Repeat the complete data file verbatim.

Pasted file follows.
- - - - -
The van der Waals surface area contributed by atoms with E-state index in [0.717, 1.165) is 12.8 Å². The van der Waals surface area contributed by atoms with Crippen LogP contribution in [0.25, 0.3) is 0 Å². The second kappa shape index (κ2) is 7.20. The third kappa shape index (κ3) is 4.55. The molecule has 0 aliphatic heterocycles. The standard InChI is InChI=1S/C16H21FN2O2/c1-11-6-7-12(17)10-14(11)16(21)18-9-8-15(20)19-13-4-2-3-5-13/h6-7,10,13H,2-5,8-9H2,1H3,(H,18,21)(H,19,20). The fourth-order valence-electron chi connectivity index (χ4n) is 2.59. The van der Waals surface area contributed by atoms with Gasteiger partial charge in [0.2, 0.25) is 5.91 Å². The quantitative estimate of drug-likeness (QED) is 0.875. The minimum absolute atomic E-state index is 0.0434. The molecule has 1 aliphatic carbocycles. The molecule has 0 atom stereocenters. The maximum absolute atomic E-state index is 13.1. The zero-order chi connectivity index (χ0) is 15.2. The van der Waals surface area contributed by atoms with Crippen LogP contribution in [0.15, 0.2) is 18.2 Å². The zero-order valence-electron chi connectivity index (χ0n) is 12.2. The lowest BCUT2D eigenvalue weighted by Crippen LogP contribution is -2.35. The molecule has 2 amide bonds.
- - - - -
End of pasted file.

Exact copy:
The van der Waals surface area contributed by atoms with E-state index in [0.717, 1.165) is 12.8 Å². The van der Waals surface area contributed by atoms with Crippen LogP contribution in [0.25, 0.3) is 0 Å². The second kappa shape index (κ2) is 7.20. The third kappa shape index (κ3) is 4.55. The molecule has 0 aliphatic heterocycles. The standard InChI is InChI=1S/C16H21FN2O2/c1-11-6-7-12(17)10-14(11)16(21)18-9-8-15(20)19-13-4-2-3-5-13/h6-7,10,13H,2-5,8-9H2,1H3,(H,18,21)(H,19,20). The fourth-order valence-electron chi connectivity index (χ4n) is 2.59. The van der Waals surface area contributed by atoms with Gasteiger partial charge in [0.2, 0.25) is 5.91 Å². The quantitative estimate of drug-likeness (QED) is 0.875. The minimum absolute atomic E-state index is 0.0434. The molecule has 1 aliphatic carbocycles. The molecule has 0 atom stereocenters. The maximum absolute atomic E-state index is 13.1. The zero-order chi connectivity index (χ0) is 15.2. The van der Waals surface area contributed by atoms with Crippen LogP contribution in [0.15, 0.2) is 18.2 Å². The zero-order valence-electron chi connectivity index (χ0n) is 12.2. The lowest BCUT2D eigenvalue weighted by Crippen LogP contribution is -2.35. The molecule has 2 amide bonds.